This stuff is not hard to find. The problem is, even the couple clicks and few words of typing are more work than simply clicking “share” on Facebook, and so when people see these things, their brains just seem to disengage. After all, it could be true…right? Well, no, not usually, but it gets shared anyway.

So, in a fit of pique, I created the image above (based off the “See Something Say Something campaign), and have now posted it publicly to Facebook, Google+, and this blog. It’s my (sure to be unrealized) hope that this image will get shared and, just perhaps, prompt a few people to actually put some small effort into thinking about what they’re posting.

Yeah, I know. Unlikely. But it’s worth a shot.

A Real First-Class News Experience

Now, I’m not a die-hard ‘information wants to be free’ crusader, and I really don’t have a problem with paying a reasonable fee for media that I’m interested in. However, I do want to be able to _use_ the information that I pay for, and a specialized system is _not_ something I’m willing to pay for. Give me text on a webpage, RSS feeds for my newsreader…information I can _use_, not something that locks it away.

From Business Class: Freemium for News?:

I had a perspective changing talk on the subject of pay walls with the chief executive of a big publishing company…. He asked me what I think about pay walls. I told him what I always say: The main currency of news sites is attention and not dollars and that I believe that it is his job, as a publisher, to turn that attention into money to keep the attention machine running. He nodded and made the following, astonishing statement:

I can’t see pay walls working out either. But we need to do something before we lose all of our current subscribers. Sure. It’s a tough business environment, but… But the flight industry is a tough environment too, and they found ways. So tell me: Why do people fly Business Class? In the end, an airplane brings me to the same place regardless of whether I fly Economy or Business Class and the massive price-increase I pay doesn’t compare the difference in value.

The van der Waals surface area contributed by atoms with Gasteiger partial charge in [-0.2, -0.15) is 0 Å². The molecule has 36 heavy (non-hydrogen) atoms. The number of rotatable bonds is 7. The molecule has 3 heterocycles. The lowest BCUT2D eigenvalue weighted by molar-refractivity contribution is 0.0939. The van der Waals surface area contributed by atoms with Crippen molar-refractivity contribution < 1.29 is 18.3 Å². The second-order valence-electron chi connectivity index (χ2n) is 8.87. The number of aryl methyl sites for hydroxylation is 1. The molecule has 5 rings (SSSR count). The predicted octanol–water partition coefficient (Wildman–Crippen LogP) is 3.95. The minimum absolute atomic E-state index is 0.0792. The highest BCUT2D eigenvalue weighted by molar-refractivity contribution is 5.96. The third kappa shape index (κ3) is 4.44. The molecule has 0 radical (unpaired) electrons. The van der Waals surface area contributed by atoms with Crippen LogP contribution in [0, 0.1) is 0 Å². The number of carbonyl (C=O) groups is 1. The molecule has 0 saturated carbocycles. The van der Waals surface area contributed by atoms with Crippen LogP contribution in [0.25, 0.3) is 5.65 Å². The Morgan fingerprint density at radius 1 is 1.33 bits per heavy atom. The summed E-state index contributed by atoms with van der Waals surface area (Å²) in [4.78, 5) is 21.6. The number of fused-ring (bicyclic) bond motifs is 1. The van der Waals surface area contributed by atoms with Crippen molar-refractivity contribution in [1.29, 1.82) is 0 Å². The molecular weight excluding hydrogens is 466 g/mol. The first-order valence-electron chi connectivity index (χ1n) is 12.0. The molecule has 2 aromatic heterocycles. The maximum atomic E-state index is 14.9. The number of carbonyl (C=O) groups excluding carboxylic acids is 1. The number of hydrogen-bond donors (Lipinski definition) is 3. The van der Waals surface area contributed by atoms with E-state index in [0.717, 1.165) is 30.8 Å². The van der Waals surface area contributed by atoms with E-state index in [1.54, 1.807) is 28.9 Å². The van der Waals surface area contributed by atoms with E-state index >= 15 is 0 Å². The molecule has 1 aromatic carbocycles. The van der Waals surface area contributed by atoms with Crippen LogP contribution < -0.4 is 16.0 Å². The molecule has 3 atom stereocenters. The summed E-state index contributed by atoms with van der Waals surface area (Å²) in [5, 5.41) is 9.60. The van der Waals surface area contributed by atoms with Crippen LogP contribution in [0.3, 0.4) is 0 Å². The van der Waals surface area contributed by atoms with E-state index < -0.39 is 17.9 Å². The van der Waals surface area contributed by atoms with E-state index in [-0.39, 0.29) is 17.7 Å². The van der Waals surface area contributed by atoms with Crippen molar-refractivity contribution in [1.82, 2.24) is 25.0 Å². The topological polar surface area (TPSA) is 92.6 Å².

People pay for Business Class because they don’t want to be tortured in Economy. They get faster lanes at the terror check. They get an extra glass of champagne. The stewards are more attentive. They get off the plane more quickly. They get the feeling of a higher social status.

He asked whether I knew of a way to apply this logic to online news. What would a Business Class news site look like?

Good stuff here. Since moving to Ellensburg, I’ve been frustrated with my lack of online access to local news. The one local paper is the Ellensburg Daily Record, which only posts a (very) limited number of stories on its website. If you want access to the full paper without subscribing to the dead-tree edition, they offer $5/month access to the full edition. However, from what I can tell, it’s presented in a specialized, locked-down format similar to a fancy .pdf file, through the Active Paper Daily service.

Now, I’m not a die-hard “information wants to be free” crusader, and I really don’t have a problem with paying a reasonable fee for media that I’m interested in. However, I do want to be able to use the information that I pay for, and a specialized browser system like Active Paper, which presents an “exact replica of [the] print edition”, which forces me to “browse through the pages just as if [I] had the newspaper in [my] hands”, is not something I’m willing to pay for. Give me text on a webpage, RSS feeds for my newsreader…information I can use, not something that locks it away.

If the Daily Record (along with many other news sites) were to move to the “Business Class” idea as proposed in the linked article, I’d find a subscription fee for access to a better-presented, ad-free (or ad-light) version of the site entirely reasonable. Let them slap as many ads as they want on the free version of the site, break their stories into as many pages as they want to increase click counts and ad impressions for the free readers, but give me the ability to subscribe to a premium version without all the crap. That’s a model for news sites I’d love to see gain traction.

My First and Only Online Handle

I’m actually kind of lucky in this respect. I’ve only ever used one online handle, and while I’ve deprecated it a bit these days in favor of my real name, I still actively use it as a login name and occasional identifier. Most anyone who’s interacted with me online for any appreciable amount of time will recognize my online alias of djwudi.

From The Eternal Shame of Your First Online Handle: